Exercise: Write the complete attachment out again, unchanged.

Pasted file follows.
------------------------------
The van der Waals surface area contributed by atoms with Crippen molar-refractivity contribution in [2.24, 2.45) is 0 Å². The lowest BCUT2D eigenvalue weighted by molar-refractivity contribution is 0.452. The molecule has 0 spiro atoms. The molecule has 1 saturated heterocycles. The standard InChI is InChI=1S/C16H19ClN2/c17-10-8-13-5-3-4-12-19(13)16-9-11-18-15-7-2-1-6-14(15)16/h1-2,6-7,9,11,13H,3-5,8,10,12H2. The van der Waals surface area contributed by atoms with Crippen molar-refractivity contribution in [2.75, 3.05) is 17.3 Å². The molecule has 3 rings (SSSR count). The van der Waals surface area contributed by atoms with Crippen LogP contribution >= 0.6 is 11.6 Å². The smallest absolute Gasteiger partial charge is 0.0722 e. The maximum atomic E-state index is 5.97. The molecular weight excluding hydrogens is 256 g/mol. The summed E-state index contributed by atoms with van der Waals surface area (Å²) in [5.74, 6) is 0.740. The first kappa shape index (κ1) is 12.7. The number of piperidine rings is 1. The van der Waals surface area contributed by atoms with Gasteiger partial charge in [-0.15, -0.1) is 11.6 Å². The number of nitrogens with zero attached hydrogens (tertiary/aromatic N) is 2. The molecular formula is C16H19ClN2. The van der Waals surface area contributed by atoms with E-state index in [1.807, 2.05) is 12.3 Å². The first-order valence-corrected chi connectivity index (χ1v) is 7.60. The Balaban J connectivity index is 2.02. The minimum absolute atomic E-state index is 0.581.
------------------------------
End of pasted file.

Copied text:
The van der Waals surface area contributed by atoms with Crippen molar-refractivity contribution in [2.24, 2.45) is 0 Å². The lowest BCUT2D eigenvalue weighted by molar-refractivity contribution is 0.452. The molecule has 0 spiro atoms. The molecule has 1 saturated heterocycles. The standard InChI is InChI=1S/C16H19ClN2/c17-10-8-13-5-3-4-12-19(13)16-9-11-18-15-7-2-1-6-14(15)16/h1-2,6-7,9,11,13H,3-5,8,10,12H2. The van der Waals surface area contributed by atoms with Crippen molar-refractivity contribution in [2.75, 3.05) is 17.3 Å². The molecule has 3 rings (SSSR count). The van der Waals surface area contributed by atoms with Crippen LogP contribution >= 0.6 is 11.6 Å². The smallest absolute Gasteiger partial charge is 0.0722 e. The maximum atomic E-state index is 5.97. The molecular weight excluding hydrogens is 256 g/mol. The summed E-state index contributed by atoms with van der Waals surface area (Å²) in [5.74, 6) is 0.740. The first kappa shape index (κ1) is 12.7. The number of piperidine rings is 1. The van der Waals surface area contributed by atoms with Gasteiger partial charge in [-0.15, -0.1) is 11.6 Å². The number of nitrogens with zero attached hydrogens (tertiary/aromatic N) is 2. The molecular formula is C16H19ClN2. The van der Waals surface area contributed by atoms with E-state index in [1.807, 2.05) is 12.3 Å². The first-order valence-corrected chi connectivity index (χ1v) is 7.60. The Balaban J connectivity index is 2.02. The minimum absolute atomic E-state index is 0.581.